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Creating sustainable communities for a better world.

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alvarokab
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KQB has developed a campaign calling for the prohibition of the release of helium balloons in the state of Queensland because of the threat to wildlife and source of litter forced into waterways. When deflated balloons are floating in waterways they can be ingested by marine life such as turtles, fish and dolphins. Despite being made from biodegradable latex, Balloons floating in the ocean can take up to 12 month to degrade.

Balloons have a devastating impact on wildlife and the environment. Helium balloons climb until the atmosphere and then slowly deflate falling on the land and in the vast oceans. This is the main reason why balloons is clearly considered litter. The Queensland government spends a considerable amount of money collecting a growing number of balloons off beaches, hiking trails and in the middle of the ocean. Balloons are often swallowed by turtles, birds, dolphins and whales getting lodged in the digestive tract and causing, in most of the cases, death. As a consequence, every year millions of animals die around the globe due to ingestion of balloons.

In addition, Helium is the second most abundant element in the planet but this is not a reason to continue wasting tons of this gas every year until our stock is at risk of burning out. Probably, in the future, our grandchildren will not believe that we have used such an important gas to fill balloons. For this reason, our community should not be wasting such a precious gas on non-essential purposes such as party decoration.

Unfortunately, the world’s reserve of helium is fast depleting and most experts are predicting that we will run out of the element within the next 25 to 40 years. Scientist warn that helium is becoming so scarce that its use in balloons has to be limited or stopped. Helium is used mostly in hospitals for keeping magnets cool in MRI scanners and is mixed with oxygen to aid the breathing of the seriously ill and newborn babies. It has been reported that the use of helium resources for filling party balloons constituted up to 10% of global helium consumption in 2009 (Wothers, Royal Institute Christmas lectures, 2012). For this reason, this element should be properly managed and only used for scientific and medical purposes.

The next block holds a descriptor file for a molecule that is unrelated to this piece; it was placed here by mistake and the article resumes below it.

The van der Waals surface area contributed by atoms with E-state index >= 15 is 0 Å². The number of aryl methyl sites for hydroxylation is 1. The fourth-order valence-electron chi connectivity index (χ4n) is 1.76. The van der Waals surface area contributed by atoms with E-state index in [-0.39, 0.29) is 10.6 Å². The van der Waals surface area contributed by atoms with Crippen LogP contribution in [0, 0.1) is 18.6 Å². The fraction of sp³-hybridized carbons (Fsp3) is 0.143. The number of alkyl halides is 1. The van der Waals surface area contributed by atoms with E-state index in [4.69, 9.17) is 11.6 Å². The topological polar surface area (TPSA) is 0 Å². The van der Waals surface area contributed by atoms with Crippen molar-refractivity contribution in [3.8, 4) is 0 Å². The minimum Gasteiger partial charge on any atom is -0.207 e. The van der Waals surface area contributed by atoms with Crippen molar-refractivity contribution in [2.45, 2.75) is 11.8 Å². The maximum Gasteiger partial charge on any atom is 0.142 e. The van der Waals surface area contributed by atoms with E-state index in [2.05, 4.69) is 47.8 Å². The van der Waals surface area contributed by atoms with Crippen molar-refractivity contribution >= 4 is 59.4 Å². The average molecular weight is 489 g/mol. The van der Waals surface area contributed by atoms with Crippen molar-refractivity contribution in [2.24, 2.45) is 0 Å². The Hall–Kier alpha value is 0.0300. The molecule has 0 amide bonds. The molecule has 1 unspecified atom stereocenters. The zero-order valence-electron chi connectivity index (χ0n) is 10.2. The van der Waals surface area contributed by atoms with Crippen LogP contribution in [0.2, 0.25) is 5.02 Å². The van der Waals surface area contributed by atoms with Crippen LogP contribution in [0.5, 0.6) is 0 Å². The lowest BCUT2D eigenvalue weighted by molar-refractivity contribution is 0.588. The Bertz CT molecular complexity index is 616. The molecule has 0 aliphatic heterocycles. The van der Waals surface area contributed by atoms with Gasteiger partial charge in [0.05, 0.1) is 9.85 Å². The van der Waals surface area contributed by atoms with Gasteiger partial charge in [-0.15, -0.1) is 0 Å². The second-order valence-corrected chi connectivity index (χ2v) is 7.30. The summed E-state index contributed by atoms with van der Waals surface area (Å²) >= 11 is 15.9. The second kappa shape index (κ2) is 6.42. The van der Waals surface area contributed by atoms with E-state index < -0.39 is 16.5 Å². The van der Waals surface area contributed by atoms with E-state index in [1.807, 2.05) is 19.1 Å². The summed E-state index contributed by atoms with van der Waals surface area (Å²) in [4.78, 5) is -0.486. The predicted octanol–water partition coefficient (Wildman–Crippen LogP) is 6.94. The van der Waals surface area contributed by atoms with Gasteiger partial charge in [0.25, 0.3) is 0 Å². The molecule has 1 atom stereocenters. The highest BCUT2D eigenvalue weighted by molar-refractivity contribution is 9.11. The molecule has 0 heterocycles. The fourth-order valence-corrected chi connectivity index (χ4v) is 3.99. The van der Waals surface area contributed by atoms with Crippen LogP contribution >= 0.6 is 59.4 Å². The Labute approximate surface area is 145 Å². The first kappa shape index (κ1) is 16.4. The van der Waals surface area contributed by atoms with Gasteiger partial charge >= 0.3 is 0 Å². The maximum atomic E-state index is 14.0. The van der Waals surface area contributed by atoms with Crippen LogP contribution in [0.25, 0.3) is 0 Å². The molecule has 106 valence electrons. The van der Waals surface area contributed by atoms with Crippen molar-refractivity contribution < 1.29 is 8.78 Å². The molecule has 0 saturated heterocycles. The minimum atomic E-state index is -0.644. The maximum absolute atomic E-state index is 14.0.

The Canadian government no longer allows the release of balloons in public festivities and most of the states of the USA have also banned balloon release. European members have banned or put restriction on the sales and use of helium balloons. In Australia, NSW have also banned the release of the helium balloon in private festivities such as wedding or birthday parties and offenders are penalized with a $200 fine. Based on discussions with a number of governments that have already instigated a ban, it seems that this action has been most successful in preventing the well-known consequences of helium balloons.

Millions of balloons get released into the skies in many celebrations every year. This means that there are millions of deflated balloons littering the ocean floors and countryside throughout Australia and the rest of the world. The impressive visual impact of thousands of balloons being released into the sky may last a few minutes, but the impact on wildlife and the marine environment may last many months with potentially harmful and fatal consequences. Mass releases of balloons are a symbol of wasteful society, while smaller release and balloon races, result in a high number of litter that require different kind of resources to clean it up.

Also, we must therefore look for other ways to conserve this non-renewable resource. Helium cannot be made artificially and it is produced by separating it from natural gas. The scarcity of Helium is a really serious issue and once it is realized in the atmosphere it is gone forever. Helium supplies are limited and we should not be filling balloons with it and sending it into the atmosphere to be wasted when supplies are getting low.

KQB’s campaign have had an important impact, either in discouraging the release of helium balloons in Queensland or at least awareness of issues for consumers to take into account purchasing them. However, KQB aim to ban the release of helium balloons in Queensland with an appropriate penalty to ensure that the use of helium is minimized by citizens and controlled by the Queensland Government.

To get this important purpose, Keep Queensland Beautiful needs the support of our community to gather the most possible signatures in this E-Petition:

http://www.parliament.qld.gov.au/work-of-assembly/petitions/e-petition?PetNum=2128

alvarokab
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Keep Queensland beautiful has been working to lead, challenge and inspire all Australians to strike for sustainable and litter free environment. One of the oldest campaign of this KQK is “No junk mail” that encourage Queenslanders to follow easy ways to reduce the distribution of this unsolicited mail.

How many resources are wasted to produce that unsolicited mail?

Globally, it is estimated that 100 million trees are harvested to produce junk mail each year. In Australia, Junk Mail constitutes a staggering 6 per cent of all paper used across the country representing 240,000 tonnes of paper a year. According to the Australian Catalog Association approximately 8 billions catalogs got delivered each year in Australia and only 20 per cent are read.